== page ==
‘Catherine the Great: Portrait of a Woman’ by Robert K. Massie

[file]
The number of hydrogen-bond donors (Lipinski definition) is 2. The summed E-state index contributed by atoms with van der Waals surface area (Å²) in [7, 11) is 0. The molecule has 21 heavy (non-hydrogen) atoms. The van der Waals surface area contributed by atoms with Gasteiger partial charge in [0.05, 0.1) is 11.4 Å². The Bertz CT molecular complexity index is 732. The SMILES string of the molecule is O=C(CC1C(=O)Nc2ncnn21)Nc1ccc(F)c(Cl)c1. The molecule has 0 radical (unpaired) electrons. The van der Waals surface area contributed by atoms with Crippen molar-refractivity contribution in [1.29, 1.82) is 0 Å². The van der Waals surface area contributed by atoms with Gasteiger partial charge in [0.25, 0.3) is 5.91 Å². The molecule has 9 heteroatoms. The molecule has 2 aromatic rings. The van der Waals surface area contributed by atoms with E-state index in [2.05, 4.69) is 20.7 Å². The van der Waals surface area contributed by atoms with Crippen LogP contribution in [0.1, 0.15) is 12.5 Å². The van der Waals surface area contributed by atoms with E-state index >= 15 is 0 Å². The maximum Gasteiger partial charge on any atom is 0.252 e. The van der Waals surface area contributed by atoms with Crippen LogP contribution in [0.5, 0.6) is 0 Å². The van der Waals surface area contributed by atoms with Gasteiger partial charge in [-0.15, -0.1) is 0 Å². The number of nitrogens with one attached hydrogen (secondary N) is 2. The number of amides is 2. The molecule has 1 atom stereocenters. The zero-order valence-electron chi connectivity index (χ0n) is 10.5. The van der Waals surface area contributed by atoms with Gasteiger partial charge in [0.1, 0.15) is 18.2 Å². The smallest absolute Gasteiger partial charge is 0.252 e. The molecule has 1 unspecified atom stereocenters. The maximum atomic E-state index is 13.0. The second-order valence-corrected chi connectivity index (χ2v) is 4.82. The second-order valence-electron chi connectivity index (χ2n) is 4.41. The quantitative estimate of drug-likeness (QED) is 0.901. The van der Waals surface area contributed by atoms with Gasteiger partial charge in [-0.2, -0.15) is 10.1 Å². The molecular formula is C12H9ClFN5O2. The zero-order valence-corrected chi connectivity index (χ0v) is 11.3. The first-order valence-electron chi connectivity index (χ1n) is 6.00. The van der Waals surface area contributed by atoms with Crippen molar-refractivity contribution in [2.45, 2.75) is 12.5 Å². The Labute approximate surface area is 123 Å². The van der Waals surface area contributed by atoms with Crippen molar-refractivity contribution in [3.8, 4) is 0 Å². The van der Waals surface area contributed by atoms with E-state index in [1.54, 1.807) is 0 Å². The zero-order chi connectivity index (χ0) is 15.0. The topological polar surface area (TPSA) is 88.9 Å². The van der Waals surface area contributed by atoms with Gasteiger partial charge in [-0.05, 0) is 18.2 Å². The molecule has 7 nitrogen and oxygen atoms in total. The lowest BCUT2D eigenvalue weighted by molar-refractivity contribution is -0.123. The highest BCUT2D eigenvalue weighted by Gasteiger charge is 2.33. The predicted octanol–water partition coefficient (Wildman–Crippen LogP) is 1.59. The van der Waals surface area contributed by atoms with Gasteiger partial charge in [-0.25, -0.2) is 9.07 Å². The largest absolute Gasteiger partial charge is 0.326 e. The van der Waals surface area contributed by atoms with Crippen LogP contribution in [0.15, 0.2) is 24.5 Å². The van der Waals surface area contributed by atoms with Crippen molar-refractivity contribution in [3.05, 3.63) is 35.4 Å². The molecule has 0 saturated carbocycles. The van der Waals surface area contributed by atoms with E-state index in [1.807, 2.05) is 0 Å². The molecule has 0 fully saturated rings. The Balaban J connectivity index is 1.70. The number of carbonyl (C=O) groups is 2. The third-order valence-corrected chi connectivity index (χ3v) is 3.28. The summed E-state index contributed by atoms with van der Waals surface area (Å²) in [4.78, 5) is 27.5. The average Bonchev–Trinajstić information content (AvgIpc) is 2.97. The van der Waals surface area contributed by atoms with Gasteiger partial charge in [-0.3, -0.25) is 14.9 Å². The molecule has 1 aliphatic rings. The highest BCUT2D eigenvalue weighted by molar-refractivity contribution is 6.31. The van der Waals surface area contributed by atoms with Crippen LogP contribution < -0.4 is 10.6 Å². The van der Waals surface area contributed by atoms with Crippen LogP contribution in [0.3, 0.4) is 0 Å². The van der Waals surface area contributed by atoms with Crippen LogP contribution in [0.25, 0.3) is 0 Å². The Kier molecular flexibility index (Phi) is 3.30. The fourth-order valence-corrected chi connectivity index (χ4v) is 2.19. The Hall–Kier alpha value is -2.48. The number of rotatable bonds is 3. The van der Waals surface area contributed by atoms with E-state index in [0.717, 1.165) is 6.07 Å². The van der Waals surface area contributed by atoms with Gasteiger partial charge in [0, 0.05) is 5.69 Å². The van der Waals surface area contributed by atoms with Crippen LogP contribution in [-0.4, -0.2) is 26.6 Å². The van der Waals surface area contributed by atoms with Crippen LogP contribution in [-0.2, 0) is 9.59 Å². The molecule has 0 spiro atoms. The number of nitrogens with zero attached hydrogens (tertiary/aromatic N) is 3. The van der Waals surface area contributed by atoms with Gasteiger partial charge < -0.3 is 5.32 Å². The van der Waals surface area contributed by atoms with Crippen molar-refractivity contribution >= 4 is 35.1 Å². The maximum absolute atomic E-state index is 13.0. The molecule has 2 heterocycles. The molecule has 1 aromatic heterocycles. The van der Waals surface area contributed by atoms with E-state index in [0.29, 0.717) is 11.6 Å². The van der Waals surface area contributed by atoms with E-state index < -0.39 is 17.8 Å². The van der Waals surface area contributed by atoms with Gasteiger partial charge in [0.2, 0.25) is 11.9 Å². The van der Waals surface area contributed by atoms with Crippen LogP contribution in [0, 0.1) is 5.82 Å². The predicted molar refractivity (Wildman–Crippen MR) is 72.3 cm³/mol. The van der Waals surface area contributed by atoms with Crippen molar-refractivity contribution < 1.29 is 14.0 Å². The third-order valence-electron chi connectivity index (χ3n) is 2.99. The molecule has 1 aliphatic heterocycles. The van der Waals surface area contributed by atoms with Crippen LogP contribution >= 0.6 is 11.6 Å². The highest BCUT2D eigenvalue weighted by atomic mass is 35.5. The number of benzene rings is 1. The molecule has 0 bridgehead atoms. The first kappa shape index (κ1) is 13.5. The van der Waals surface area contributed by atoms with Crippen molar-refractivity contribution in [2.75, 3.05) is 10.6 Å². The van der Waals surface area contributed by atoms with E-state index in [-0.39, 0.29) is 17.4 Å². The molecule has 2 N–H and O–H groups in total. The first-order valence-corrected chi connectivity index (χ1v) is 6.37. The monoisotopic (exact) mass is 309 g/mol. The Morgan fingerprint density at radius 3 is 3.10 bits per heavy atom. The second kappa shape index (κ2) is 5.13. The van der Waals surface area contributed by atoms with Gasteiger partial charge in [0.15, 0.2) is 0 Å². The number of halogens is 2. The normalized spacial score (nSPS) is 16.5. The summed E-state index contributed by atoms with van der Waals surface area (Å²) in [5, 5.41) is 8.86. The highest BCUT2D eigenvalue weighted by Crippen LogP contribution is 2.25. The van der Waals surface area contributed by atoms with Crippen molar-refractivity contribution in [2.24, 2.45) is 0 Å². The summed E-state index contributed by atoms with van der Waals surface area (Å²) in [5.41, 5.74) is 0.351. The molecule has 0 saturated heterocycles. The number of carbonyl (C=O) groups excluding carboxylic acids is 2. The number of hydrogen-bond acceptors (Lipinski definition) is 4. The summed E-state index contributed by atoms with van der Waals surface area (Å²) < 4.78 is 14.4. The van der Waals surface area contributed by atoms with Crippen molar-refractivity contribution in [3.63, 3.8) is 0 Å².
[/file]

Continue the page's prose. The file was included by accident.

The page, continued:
It is tempting to hurl the usual plaudits at Robert Massie, the closest thing we have to an official biographer of Russian royalty, and be done with it. “Catherine the Great: Portrait of a Woman,’’ which fills the gap between Massie’s Pulitzer Prize-winning “Peter the Great’’ and his books about the end of the Romanov dynasty, is exhaustively researched and dramatically narrated, bridging the complexity of 18th-century geopolitics and the nuance of personal relationships. And yet the book’s very thoroughness serves at times to undermine the claims Massie seeks to make. Catherine certainly makes an entrancing subject. Born Sophia into a minor German noble family, she rose to become Russia’s great Catherine, one of the most powerful rulers of her time. As empress she commanded political and military matters with a firm hand, patronized the arts and letters to grand effect, and consorted with a dozen handsome courtiers and military men to boot. Add famously disputed questions - Who really fathered her children? How much responsibility did she bear for the coup that ended her husband’s brief reign and placed her on the throne, not to mention his subsequent assassination? What about the horse? - and you have the makings of a biographical blockbuster. Massie approaches this material definitively. He presents Catherine as a woman driven by the cruel neglect of her mother, Princess Johanna Elizabeth, who was beautiful, aspirational, “shallow,’’ and cursed with “irritability’’ and a “quick temper.’’ Johanna’s disappointment at bearing a daughter was underscored by her dramatic preference for the son who came next. According to Massie, Catherine’s “rejection as a child helps to explain her constant search as a woman for what she had missed’’ - that is, “the elemental creature warmth’’ and approval her mother failed to provide, which she sought in platonic relationships with thinkers like Voltaire and Diderot and decidedly non-platonic relationships with those dozen lovers, including, most famously, Gregory Potemkin. If Massie presents Catherine as permanently wounded, he also promotes her as exemplary. Plain as a child but increasingly attractive, highly intelligent from the earliest age, a voracious reader as she got older, “a cheerful child’’ and “a natural leader,’’ Catherine is set on an inevitable trajectory toward greatness, and Massie’s enthusiasm hardly flags, even as the events he describes do not always fit his arguments. Brought to Russia as a teenager and married off by the Empress Elizabeth Petrovna to her awkward, unattractive, and increasingly bizarre nephew and heir, Peter (who trained dogs in his private apartments, organized his servants into military parades, and refused to consummate the marriage), Catherine was at first enchanting and anxious to please: the ideal princess bride. But as her marriage disintegrated and she fell out of favor with Elizabeth, she became increasingly independent, strategically cultivating political alliances and taking the lovers Massie asserts fathered her children, though other biographers find the historical record more ambiguous. ...


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